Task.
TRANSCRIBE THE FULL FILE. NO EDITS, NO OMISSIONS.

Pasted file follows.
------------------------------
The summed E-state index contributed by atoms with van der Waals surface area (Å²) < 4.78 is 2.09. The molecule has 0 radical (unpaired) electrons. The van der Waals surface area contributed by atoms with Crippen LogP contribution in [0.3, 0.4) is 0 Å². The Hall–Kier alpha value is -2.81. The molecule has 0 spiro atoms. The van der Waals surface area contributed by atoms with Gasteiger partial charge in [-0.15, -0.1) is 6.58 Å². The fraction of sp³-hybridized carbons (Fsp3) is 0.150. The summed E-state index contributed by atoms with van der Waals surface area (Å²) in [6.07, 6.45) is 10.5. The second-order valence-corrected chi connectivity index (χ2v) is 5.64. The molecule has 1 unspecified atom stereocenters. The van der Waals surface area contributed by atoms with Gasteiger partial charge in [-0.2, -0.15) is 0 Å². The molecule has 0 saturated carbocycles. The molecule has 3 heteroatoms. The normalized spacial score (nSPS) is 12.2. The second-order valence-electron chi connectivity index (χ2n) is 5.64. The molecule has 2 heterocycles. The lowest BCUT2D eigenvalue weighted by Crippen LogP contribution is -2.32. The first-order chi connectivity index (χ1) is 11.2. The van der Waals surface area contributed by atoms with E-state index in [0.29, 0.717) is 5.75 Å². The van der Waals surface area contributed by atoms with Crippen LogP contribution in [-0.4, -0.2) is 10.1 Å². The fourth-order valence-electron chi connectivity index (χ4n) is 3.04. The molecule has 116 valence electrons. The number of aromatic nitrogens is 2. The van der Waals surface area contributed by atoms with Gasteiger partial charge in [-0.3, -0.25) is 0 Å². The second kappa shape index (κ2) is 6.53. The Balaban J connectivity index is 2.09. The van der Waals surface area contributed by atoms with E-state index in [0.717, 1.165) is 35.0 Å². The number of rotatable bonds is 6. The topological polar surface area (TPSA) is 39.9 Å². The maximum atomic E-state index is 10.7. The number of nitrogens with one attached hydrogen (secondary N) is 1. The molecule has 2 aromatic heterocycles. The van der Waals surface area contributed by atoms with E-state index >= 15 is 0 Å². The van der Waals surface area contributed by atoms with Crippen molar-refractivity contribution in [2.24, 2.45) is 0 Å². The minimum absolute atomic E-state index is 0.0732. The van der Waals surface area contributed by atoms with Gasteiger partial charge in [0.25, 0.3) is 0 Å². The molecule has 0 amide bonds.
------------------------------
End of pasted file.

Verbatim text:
The summed E-state index contributed by atoms with van der Waals surface area (Å²) < 4.78 is 2.09. The molecule has 0 radical (unpaired) electrons. The van der Waals surface area contributed by atoms with Crippen LogP contribution in [0.3, 0.4) is 0 Å². The Hall–Kier alpha value is -2.81. The molecule has 0 spiro atoms. The van der Waals surface area contributed by atoms with Gasteiger partial charge in [-0.15, -0.1) is 6.58 Å². The fraction of sp³-hybridized carbons (Fsp3) is 0.150. The summed E-state index contributed by atoms with van der Waals surface area (Å²) in [6.07, 6.45) is 10.5. The second-order valence-corrected chi connectivity index (χ2v) is 5.64. The molecule has 1 unspecified atom stereocenters. The van der Waals surface area contributed by atoms with Gasteiger partial charge in [-0.2, -0.15) is 0 Å². The molecule has 0 saturated carbocycles. The molecule has 3 heteroatoms. The normalized spacial score (nSPS) is 12.2. The second-order valence-electron chi connectivity index (χ2n) is 5.64. The molecule has 2 heterocycles. The lowest BCUT2D eigenvalue weighted by Crippen LogP contribution is -2.32. The first-order chi connectivity index (χ1) is 11.2. The van der Waals surface area contributed by atoms with E-state index in [0.29, 0.717) is 5.75 Å². The van der Waals surface area contributed by atoms with Crippen LogP contribution in [-0.4, -0.2) is 10.1 Å². The fourth-order valence-electron chi connectivity index (χ4n) is 3.04. The molecule has 116 valence electrons. The number of aromatic nitrogens is 2. The van der Waals surface area contributed by atoms with Gasteiger partial charge in [-0.3, -0.25) is 0 Å². The second kappa shape index (κ2) is 6.53. The Balaban J connectivity index is 2.09. The van der Waals surface area contributed by atoms with E-state index in [0.717, 1.165) is 35.0 Å². The number of rotatable bonds is 6. The topological polar surface area (TPSA) is 39.9 Å². The maximum atomic E-state index is 10.7. The number of nitrogens with one attached hydrogen (secondary N) is 1. The molecule has 2 aromatic heterocycles. The van der Waals surface area contributed by atoms with E-state index >= 15 is 0 Å². The van der Waals surface area contributed by atoms with Crippen molar-refractivity contribution in [2.24, 2.45) is 0 Å². The minimum absolute atomic E-state index is 0.0732. The van der Waals surface area contributed by atoms with Gasteiger partial charge in [0.25, 0.3) is 0 Å². The molecule has 0 amide bonds.